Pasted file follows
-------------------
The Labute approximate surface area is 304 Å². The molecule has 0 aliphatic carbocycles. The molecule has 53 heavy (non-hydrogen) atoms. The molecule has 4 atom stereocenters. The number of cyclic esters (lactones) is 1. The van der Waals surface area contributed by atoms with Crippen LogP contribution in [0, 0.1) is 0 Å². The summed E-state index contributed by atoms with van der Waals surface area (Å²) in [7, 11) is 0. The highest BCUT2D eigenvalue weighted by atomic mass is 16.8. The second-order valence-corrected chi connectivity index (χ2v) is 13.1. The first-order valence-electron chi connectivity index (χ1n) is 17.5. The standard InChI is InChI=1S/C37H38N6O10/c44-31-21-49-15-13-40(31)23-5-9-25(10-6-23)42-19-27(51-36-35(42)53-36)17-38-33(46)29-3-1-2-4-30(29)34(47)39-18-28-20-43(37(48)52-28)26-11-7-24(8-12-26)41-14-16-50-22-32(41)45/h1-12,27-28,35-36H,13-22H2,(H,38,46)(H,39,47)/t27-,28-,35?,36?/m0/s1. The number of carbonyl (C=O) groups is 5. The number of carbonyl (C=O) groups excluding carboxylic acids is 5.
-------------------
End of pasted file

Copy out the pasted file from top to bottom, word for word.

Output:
The Labute approximate surface area is 304 Å². The molecule has 0 aliphatic carbocycles. The molecule has 53 heavy (non-hydrogen) atoms. The molecule has 4 atom stereocenters. The number of cyclic esters (lactones) is 1. The van der Waals surface area contributed by atoms with Crippen LogP contribution in [0, 0.1) is 0 Å². The summed E-state index contributed by atoms with van der Waals surface area (Å²) in [7, 11) is 0. The highest BCUT2D eigenvalue weighted by atomic mass is 16.8. The second-order valence-corrected chi connectivity index (χ2v) is 13.1. The first-order valence-electron chi connectivity index (χ1n) is 17.5. The standard InChI is InChI=1S/C37H38N6O10/c44-31-21-49-15-13-40(31)23-5-9-25(10-6-23)42-19-27(51-36-35(42)53-36)17-38-33(46)29-3-1-2-4-30(29)34(47)39-18-28-20-43(37(48)52-28)26-11-7-24(8-12-26)41-14-16-50-22-32(41)45/h1-12,27-28,35-36H,13-22H2,(H,38,46)(H,39,47)/t27-,28-,35?,36?/m0/s1. The number of carbonyl (C=O) groups is 5. The number of carbonyl (C=O) groups excluding carboxylic acids is 5.